Can the Fermionic Mind Hypothesis (FMH) Explain Consciousness? The Physics of Selfhood

Abstract

The recognition that the brain’s electric activities correlate with psychophysiology has encouraged the application of physical principles in the analysis of cognitive processes. Perception is an orthogonal transformation of the spatial organization of the physical world into a temporally organized system—the discrete processing of stimulus centers on the resting state. Information overload formulates a time pressure of stress and temporal excess spurs satisfaction. Both conditions enhance time perception but correspond to opposite emotions and attitudes. Emotions underlie all cognitive and processes by forming the fundamental motivations, attachments, and personal boundaries. Emotions have irresistible power over our behavior; by operating behind conscious awareness, they modulate what we see, hear, and think. The fermionic mind hypothesis (FMH) establishes consciousness as the smallest unit of intellect that operates via the principles of string theory, general relativity, and quantum mechanics. Adopting physical laws ensures survival by integrating the mind into the environment.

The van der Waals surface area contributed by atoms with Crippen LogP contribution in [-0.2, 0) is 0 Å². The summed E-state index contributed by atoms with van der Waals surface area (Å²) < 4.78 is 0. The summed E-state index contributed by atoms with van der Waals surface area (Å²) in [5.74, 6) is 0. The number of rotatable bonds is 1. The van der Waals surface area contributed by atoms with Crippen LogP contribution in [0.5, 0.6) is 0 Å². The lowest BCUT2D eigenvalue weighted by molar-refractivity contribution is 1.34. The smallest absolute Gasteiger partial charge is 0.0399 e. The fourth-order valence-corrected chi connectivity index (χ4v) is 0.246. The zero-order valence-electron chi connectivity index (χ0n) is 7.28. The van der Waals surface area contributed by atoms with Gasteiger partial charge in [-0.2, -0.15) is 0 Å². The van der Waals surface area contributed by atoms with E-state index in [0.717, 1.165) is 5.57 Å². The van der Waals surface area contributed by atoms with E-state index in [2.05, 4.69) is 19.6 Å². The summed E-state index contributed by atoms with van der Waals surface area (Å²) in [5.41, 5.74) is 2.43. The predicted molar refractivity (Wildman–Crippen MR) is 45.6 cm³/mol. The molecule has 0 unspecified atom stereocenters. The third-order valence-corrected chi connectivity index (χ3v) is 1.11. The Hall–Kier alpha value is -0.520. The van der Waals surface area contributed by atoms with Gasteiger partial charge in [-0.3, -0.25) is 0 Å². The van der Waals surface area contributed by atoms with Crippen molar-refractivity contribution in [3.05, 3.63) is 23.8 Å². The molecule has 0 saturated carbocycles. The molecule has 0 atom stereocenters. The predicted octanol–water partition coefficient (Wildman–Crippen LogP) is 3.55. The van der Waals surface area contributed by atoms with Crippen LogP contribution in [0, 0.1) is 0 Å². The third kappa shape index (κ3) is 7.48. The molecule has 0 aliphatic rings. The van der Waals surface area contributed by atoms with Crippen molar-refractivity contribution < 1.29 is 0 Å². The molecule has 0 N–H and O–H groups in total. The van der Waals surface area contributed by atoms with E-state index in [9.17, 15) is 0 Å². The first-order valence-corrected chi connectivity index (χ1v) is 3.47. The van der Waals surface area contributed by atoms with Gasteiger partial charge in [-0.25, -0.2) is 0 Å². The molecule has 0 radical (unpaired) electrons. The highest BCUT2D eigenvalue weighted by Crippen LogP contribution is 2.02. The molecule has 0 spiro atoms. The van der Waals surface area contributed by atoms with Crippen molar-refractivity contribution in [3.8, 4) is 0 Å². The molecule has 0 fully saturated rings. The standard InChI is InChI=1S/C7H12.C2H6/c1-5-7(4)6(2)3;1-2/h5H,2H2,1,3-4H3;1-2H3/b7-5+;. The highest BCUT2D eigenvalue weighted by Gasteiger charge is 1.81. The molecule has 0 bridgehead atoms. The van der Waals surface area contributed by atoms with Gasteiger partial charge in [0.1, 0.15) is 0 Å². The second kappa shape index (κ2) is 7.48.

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Deli, E. Can the Fermionic Mind Hypothesis (FMH) Explain Consciousness? The Physics of Selfhood. Act Nerv Super (2020). https://doi.org/10.1007/s41470-020-00070-4

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Keywords

  • Intelligence
  • Consciousness
  • Quantum mind
  • Emotions
  • Hard problem